Workers in certain occupations are conditioned to pain by repeated exposure. Some waitresses learn to carry plates most of us would find too hot to handle. A Toronto electrician has developed a local resistance to shock that prevents him from feeling the current in an ordinary household outlet with his hand or arm below the elbow, though other parts of his body have normal sensitivity. Because he has no warning of injury, he ölten burns his hands.
Your cultural background has much to do with the way you handle pain. While warrior tribes like the Spartans and Cossacks trained themselves to remain impassive through agonizing ordeals, some races are habitually more demonstrative. A recent study of three ethnic groups at the Kingsbridgc Veterans Flospital in New York indicated that
third-generation Americans try to hide their pain while Jewish and Italian patients openly show emotion. A typical Italian complained freely about his pain and cheered up quickly when it was relieved. Jewish patients, on the other hand, worried more about the effect of their illness on their future health and the welfare of their families. They were reluctant to take drugs, which they felt provided only temporary relief at the price of possible addiction, and remained skeptical about the doctor’s ability to check their disease at its source.
By protecting us with drugs and anesthetics, medical progress has at the same time increased our general sensitivity. According to Leriehe, “We are more susceptible to pain than our ancestors. We try to avoid the slightest pain, because we know that we have the means of doing so. And, by this very fact, we make ourselves more readily susceptible to pain, and we suffer more.” Our modern reluctance to endure unnecessary pain received papal sanction last February when the Pope approved the relief of pain by such means as anesthesia, drugs, medical hypnotism and painless childbirth.
The pain of a lost limb
Labor pains, hot-grease burns and the spasms of angina pectoris and tic douloureux are considered the most intense of all pains. Tic douloureux, a kind of facial neuralgia, is a sudden flash ol agony that lasts only seconds but keeps its victim in such dread of the next attack that he may resort to suicide.
The most bizarre kind of pain is felt in the ghost of an arm or leg after amputation. Most amputees continue to “feel” the missing limb because everyone carries a body image mapped out on the parts of his brain that associate complex ideas. If the real limb was painful, the pain tends to linger on after amputation. Phantom-limb pain may also stem from irritation of the stump or from the emotional shock of losing part of the body.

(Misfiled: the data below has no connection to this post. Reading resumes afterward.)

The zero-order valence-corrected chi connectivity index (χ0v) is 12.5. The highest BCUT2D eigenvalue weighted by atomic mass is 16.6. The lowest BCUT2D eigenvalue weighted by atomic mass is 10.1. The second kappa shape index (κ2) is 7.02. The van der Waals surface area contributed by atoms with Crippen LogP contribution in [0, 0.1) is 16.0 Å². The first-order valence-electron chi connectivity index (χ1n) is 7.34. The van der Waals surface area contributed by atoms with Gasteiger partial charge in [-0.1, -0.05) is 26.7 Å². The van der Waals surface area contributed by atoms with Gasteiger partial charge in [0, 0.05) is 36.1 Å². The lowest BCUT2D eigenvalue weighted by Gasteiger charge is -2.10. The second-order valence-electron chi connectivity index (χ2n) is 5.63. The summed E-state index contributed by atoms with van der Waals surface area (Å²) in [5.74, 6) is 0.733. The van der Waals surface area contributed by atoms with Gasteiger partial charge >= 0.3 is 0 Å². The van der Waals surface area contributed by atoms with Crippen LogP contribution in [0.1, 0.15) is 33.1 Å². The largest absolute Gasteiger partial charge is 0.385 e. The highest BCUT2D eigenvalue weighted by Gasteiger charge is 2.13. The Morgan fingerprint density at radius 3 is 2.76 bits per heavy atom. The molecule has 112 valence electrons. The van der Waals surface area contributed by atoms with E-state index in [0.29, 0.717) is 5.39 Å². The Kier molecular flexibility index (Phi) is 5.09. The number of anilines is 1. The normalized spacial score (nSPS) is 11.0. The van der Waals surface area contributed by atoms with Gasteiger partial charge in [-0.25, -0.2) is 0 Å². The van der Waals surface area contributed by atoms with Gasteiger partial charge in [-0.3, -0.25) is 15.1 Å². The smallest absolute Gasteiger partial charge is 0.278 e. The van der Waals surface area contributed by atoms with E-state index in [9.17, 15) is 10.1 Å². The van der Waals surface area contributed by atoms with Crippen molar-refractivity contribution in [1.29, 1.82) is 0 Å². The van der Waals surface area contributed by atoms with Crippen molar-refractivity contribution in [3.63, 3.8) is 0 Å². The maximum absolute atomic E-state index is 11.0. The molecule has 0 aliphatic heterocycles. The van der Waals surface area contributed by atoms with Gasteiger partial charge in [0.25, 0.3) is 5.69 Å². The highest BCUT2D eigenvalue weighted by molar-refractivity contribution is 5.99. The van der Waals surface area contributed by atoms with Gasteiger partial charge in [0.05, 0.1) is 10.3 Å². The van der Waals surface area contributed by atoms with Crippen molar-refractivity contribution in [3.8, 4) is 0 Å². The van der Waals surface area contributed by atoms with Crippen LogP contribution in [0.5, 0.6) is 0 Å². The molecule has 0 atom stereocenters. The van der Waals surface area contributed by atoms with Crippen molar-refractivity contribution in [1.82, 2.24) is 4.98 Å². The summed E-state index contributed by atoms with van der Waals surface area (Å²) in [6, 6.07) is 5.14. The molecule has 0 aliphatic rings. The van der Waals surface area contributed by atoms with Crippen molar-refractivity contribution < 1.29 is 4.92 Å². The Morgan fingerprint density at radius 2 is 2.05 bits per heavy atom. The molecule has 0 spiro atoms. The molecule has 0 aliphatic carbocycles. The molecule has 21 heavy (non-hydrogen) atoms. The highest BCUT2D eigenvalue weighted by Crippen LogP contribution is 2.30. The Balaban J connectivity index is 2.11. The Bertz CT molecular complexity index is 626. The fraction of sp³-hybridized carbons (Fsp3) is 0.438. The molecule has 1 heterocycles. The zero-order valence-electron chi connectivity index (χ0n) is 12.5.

Equally strange is causalgia, a fierce burning pain that sometimes follows nerve injury, especially after war wounds in the arm and leg. In some mysterious way it seems to set up a permanent or self-renewing change in the nervous system that keeps the stricken part untouchably tender and spreads sickening pain through the whole body.
A few rare individuals are born without the ability to perceive pain. Although not psychotic or mentally retarded, they apparently lack the brain structures that warn us of damage to the body. By trial and error they learn to avoid injury, but burns and broken bones often mark their childhood. One three-year-old habitually chewed his fingers until they bled. A man who took advantage of this condition
was Edward H. Gibson, a vaudeville actor of the Twenties who billed himself as “the human pincushion,” and once climaxed his act with an on-stage crucifixion. The performance was broken up by the collapse of several spectators when an assistant drove the first goldplated spike through the palm of Gibson’s hand.
Like the children who can’t feel pain, all of us might suffer more physical injury if pain didn’t sometimes force us to call medical help or at least to rest our overworked bodies. But many diseases of the heart, lung and kidney progress beyond cure without causing pain at all. and leprosy, which actually destroys sensitivity to pain by damaging nerve endings, is often unsuspected until the victim notices that cigarette burns don't hurt him. Nowadays doctors feel that the usefulness of pain as a danger signal is far outweighed by its corrosive effect on the person who suffers.
Current medical practice has marshaled formidable weapons against pain:
• Pain-relieving drugs range in strength from aspirin to powerful narcotics such as codeine, morphine, and demerol. Though narcotics always carry a heavy addiction risk, especially for alcoholics and other emotionally disturbed patients, no other drugs work so well against pain. Their action can be supplemented with tranquilizers and stimulants such as Largactil, Miltown and Ritalin, newly developed types of drug aimed at mental tension, depression and other psychic states on which pain thrives.
• Local anesthetics such as procaine are used to block nerve pathways and to infiltrate painful tissues.
• Surgery can he used to cut the nerve fibres and tracts that carry pain-causing sensations to the brain. Lobotomy, the most drastic pain-relieving operation, severs the connections between the thalamus and the front part of the cerebral cortex, so that the patient still feels the sensation of pain but is no longer bothered by it. Apart from its use in the treatment of mental illness, lobotomy is usually reserved for conditions such as incurable cancer because it sometimes causes changes in personality.
• New psychiatric techniques, backed up by sympathy and advice from the patient's own doctor, are used to free him from painful fears and build up his emotional resistance.
But we are still far from conquering or even comprehending pain. Lighting pain is like trying to dam a river that can spring up from nowhere, renew itselt indefinitely and reappear just out of reach whenever we find new ways to block its channels. No matter what its intensity, pain is always an urgent, dynamic force that leaves us damaged in some degree. As Leriehe says, the only pain we find easy to bear is the pain of others. it